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After a few days of touring, negotiating and much talk about the many Greats and Horribles (really Horrible!)  in Russian history, our expedition team arrived on the name of ‘Peter and the Sputniks’. You can guess who had a preference for including Catherine The Great in our name. With 13 climbers and only 2 of us women, there was definitely a leaning toward some of the great male rulers of Russia. There was no debate about our expedition team Czars though, they all had quite the impressive resumes!

russiagVern Tejas holds the record for not only being the 1st to climb all 7 Summits 10 times! Yes, 10 times! He’s also climbed the 7 Summits in a record 134 days at the age of 57 and climbed them all twice in just one year. He’s climbed Denali in Alaska over 60 times, holds the speed record, also did the 1st solo winter ascent and in 2012 was awarded ‘Alaskan of the Year’. Wow, nothing like climbing with the best!

russiaabcedCarole Tejas who has more than 25 years of climbing experience, been a professional guide for over 7 and helped many novice mountaineers build their passion for the sport. When she and Vern aren’t guiding teams up mountains, they are climbing for fun around the world. You know that saying, “Do what you love and you’ll never work another day in your life.”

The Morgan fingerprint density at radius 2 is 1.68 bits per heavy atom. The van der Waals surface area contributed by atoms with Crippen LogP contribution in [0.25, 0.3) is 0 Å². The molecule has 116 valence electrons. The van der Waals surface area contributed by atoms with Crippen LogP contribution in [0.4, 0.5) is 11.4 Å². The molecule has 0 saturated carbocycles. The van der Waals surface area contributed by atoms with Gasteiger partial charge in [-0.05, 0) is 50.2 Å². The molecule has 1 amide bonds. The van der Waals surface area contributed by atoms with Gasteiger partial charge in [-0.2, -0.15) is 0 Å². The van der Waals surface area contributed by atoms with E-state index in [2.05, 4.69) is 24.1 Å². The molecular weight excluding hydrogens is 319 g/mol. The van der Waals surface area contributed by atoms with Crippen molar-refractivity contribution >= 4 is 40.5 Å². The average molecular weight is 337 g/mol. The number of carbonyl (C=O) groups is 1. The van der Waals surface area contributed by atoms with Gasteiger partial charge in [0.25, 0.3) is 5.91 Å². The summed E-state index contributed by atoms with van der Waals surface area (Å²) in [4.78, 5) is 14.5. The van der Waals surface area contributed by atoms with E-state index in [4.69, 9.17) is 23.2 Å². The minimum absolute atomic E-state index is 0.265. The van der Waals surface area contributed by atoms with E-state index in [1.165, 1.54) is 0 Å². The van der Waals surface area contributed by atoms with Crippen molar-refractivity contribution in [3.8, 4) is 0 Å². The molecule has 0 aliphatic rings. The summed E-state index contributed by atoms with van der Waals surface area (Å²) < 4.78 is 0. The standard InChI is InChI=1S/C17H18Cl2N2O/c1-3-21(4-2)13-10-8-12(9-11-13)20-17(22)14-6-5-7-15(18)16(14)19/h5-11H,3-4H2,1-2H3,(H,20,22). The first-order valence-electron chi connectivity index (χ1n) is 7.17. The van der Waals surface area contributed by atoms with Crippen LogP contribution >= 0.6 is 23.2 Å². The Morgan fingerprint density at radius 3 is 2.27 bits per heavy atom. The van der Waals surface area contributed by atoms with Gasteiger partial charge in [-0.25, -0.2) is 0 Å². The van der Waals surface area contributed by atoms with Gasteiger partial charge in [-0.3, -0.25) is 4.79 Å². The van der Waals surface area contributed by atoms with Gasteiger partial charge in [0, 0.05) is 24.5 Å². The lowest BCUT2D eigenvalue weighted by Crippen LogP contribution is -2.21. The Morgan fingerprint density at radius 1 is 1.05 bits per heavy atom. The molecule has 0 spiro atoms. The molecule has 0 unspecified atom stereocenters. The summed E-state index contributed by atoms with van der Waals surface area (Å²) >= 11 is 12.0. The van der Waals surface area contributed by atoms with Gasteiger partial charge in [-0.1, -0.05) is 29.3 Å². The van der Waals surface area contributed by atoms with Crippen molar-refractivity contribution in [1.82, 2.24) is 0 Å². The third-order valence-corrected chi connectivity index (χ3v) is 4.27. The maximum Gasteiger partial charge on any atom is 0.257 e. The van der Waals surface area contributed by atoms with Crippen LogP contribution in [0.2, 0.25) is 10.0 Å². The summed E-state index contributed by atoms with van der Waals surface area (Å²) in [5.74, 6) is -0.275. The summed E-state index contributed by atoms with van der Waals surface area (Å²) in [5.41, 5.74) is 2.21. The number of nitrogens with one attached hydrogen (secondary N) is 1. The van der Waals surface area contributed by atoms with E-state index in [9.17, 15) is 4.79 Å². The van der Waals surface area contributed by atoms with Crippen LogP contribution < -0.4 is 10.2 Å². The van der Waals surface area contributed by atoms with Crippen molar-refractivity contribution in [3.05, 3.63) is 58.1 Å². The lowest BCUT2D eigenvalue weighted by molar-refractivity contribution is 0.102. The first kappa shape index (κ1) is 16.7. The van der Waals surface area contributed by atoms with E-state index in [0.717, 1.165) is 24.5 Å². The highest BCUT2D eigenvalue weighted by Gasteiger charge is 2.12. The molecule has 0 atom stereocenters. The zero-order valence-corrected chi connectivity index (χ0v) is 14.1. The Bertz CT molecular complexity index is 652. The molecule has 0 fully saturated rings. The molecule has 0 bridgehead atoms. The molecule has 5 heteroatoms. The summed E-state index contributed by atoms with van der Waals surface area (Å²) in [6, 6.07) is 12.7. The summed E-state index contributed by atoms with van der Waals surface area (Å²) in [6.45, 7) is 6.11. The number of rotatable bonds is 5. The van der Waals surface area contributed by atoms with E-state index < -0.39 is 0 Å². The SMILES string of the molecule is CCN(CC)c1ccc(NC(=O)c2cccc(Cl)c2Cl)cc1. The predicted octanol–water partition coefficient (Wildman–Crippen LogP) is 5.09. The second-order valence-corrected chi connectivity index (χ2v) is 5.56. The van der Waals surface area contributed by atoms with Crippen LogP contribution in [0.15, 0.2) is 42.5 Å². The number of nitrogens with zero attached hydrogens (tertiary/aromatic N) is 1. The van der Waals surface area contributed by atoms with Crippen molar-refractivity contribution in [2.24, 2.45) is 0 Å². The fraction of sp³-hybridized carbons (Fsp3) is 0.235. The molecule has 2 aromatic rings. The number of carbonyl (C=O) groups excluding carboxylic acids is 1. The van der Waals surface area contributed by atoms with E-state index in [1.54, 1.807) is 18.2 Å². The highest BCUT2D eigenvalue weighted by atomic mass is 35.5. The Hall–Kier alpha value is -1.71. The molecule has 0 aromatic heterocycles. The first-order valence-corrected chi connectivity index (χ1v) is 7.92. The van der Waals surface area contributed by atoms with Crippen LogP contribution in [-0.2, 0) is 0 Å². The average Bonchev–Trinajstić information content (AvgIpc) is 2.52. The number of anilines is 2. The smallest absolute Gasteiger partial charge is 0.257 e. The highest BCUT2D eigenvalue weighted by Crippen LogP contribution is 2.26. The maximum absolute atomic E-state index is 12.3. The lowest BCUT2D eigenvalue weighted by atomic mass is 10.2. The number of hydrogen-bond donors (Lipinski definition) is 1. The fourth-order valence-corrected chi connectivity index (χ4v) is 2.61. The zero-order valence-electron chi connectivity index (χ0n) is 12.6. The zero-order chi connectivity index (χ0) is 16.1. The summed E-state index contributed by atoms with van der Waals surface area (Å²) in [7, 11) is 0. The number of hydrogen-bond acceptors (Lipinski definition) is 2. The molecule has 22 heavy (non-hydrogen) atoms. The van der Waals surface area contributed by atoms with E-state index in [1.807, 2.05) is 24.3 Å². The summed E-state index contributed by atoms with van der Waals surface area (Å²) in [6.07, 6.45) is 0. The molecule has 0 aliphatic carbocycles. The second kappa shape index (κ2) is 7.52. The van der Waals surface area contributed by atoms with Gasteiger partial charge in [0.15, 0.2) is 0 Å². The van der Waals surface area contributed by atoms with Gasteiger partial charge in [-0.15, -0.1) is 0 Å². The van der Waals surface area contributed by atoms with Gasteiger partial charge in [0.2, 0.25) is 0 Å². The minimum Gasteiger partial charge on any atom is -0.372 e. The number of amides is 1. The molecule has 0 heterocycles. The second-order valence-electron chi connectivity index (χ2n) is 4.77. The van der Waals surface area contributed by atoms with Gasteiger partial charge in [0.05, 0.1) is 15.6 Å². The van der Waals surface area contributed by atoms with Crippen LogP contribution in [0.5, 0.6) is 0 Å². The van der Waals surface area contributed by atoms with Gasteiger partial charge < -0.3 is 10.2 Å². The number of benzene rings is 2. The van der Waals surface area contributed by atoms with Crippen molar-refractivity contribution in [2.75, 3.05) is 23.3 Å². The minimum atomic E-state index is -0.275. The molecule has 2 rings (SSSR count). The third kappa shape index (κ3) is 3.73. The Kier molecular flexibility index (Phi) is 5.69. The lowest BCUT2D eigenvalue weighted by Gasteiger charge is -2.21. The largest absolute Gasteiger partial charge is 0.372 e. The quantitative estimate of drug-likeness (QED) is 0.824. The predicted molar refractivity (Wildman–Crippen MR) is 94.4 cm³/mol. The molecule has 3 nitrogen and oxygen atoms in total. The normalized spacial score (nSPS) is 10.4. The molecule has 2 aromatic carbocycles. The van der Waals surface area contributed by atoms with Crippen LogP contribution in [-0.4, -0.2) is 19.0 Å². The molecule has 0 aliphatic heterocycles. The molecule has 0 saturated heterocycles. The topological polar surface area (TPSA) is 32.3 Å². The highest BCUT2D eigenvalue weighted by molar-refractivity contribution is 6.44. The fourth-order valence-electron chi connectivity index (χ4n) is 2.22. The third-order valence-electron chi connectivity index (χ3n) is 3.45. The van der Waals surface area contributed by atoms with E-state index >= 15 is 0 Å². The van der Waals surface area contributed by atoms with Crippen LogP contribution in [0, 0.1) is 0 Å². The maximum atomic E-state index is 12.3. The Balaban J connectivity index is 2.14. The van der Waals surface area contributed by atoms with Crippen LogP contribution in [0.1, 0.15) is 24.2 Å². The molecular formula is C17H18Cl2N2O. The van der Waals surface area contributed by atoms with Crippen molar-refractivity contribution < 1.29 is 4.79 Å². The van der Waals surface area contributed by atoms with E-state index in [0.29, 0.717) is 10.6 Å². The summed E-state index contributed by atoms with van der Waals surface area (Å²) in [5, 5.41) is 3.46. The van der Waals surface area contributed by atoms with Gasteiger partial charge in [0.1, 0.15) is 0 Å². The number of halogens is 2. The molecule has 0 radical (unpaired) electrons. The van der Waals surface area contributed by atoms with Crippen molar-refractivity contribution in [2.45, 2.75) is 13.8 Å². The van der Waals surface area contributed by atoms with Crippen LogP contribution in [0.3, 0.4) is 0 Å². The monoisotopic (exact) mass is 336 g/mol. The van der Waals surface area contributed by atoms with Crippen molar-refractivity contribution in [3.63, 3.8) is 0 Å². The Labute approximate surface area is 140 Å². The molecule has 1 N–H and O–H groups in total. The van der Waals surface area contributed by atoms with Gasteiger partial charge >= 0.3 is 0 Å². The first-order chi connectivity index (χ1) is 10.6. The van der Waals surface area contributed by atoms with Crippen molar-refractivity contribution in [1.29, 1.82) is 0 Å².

russiaabThen there’s the 77 year young Russian climbing legend, Nikolay Cherniy who led Russia’s very successful Everest Expedition in 2004. He’s absolute proof age is just a number, he works very hard to keep his youth but let me tell you he could royally kick the whole teams butts … as you will find out.

Our team consisted of 13 climbers; 11 Americans, 1 Canadian 🙂 and 1 Australian. 5 of the teammates were over 50. With Alpine Ascents being the chosen company for many serious climbers, it’s easy to see how friendships can blossom along with plans for more climbs. Friendships and challenges had already been born.

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russiaoWe landed in Mineral Vody and continued south by van through farmland right down to the border of Asia past fields of daisies with the mountains drawing closer with each mile. The next few days would be our time to acclimate to the altitude, we would do daily treks into the mountains, eat well, sleep well and enjoy the friendliness of the locals while wandering through villages and markets at the base of the mountains at a sleeping elevation of 7000 feet.

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Our team was the sole occupant of the Alamat Hotel in the small village of Terskol in the Baksan Valley completely surrounded by the Caucasian mountain range. Everywhere we looked were mountains. Everywhere we walked we were on a mountain, go figure. The hotel was like a well kept rustic chalet on the side of mountain. We ate homemade Russian stews, pancakes and donuts. Russians really enjoy their sweets and they appeared early in the morning by adding cookies, chocolates and sweet condensed milk to everything at breakfast. Condensed milk can get addictive! We were mountaineers though, we needed the extra calories. The best way to deal with altitude is time, food, water, slow climbing treks and we were doing it all in abundance.